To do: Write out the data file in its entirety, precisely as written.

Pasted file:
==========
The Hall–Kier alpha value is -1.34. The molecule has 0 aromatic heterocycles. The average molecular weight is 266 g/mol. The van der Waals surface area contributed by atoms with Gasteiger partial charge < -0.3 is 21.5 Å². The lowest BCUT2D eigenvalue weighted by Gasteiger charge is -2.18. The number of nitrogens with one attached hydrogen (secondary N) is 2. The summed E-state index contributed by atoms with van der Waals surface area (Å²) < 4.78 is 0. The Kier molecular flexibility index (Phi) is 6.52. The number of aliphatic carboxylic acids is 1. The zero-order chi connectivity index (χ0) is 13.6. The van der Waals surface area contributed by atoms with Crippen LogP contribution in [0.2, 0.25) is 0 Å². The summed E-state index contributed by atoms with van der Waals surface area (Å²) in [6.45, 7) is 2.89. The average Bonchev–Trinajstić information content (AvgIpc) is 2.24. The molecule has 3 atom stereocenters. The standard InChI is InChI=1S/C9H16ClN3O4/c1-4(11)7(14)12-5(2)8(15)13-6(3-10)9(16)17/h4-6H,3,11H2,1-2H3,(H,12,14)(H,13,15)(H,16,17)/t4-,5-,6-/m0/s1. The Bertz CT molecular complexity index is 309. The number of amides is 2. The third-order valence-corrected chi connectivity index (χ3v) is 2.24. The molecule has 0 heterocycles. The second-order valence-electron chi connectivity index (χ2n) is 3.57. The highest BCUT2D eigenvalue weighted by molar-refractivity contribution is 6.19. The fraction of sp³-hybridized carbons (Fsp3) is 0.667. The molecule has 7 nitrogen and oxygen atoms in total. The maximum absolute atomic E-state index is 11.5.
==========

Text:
The Hall–Kier alpha value is -1.34. The molecule has 0 aromatic heterocycles. The average molecular weight is 266 g/mol. The van der Waals surface area contributed by atoms with Gasteiger partial charge < -0.3 is 21.5 Å². The lowest BCUT2D eigenvalue weighted by Gasteiger charge is -2.18. The number of nitrogens with one attached hydrogen (secondary N) is 2. The summed E-state index contributed by atoms with van der Waals surface area (Å²) < 4.78 is 0. The Kier molecular flexibility index (Phi) is 6.52. The number of aliphatic carboxylic acids is 1. The zero-order chi connectivity index (χ0) is 13.6. The van der Waals surface area contributed by atoms with Crippen LogP contribution in [0.2, 0.25) is 0 Å². The summed E-state index contributed by atoms with van der Waals surface area (Å²) in [6.45, 7) is 2.89. The average Bonchev–Trinajstić information content (AvgIpc) is 2.24. The molecule has 3 atom stereocenters. The standard InChI is InChI=1S/C9H16ClN3O4/c1-4(11)7(14)12-5(2)8(15)13-6(3-10)9(16)17/h4-6H,3,11H2,1-2H3,(H,12,14)(H,13,15)(H,16,17)/t4-,5-,6-/m0/s1. The Bertz CT molecular complexity index is 309. The number of amides is 2. The third-order valence-corrected chi connectivity index (χ3v) is 2.24. The molecule has 0 heterocycles. The second-order valence-electron chi connectivity index (χ2n) is 3.57. The highest BCUT2D eigenvalue weighted by molar-refractivity contribution is 6.19. The fraction of sp³-hybridized carbons (Fsp3) is 0.667. The molecule has 7 nitrogen and oxygen atoms in total. The maximum absolute atomic E-state index is 11.5.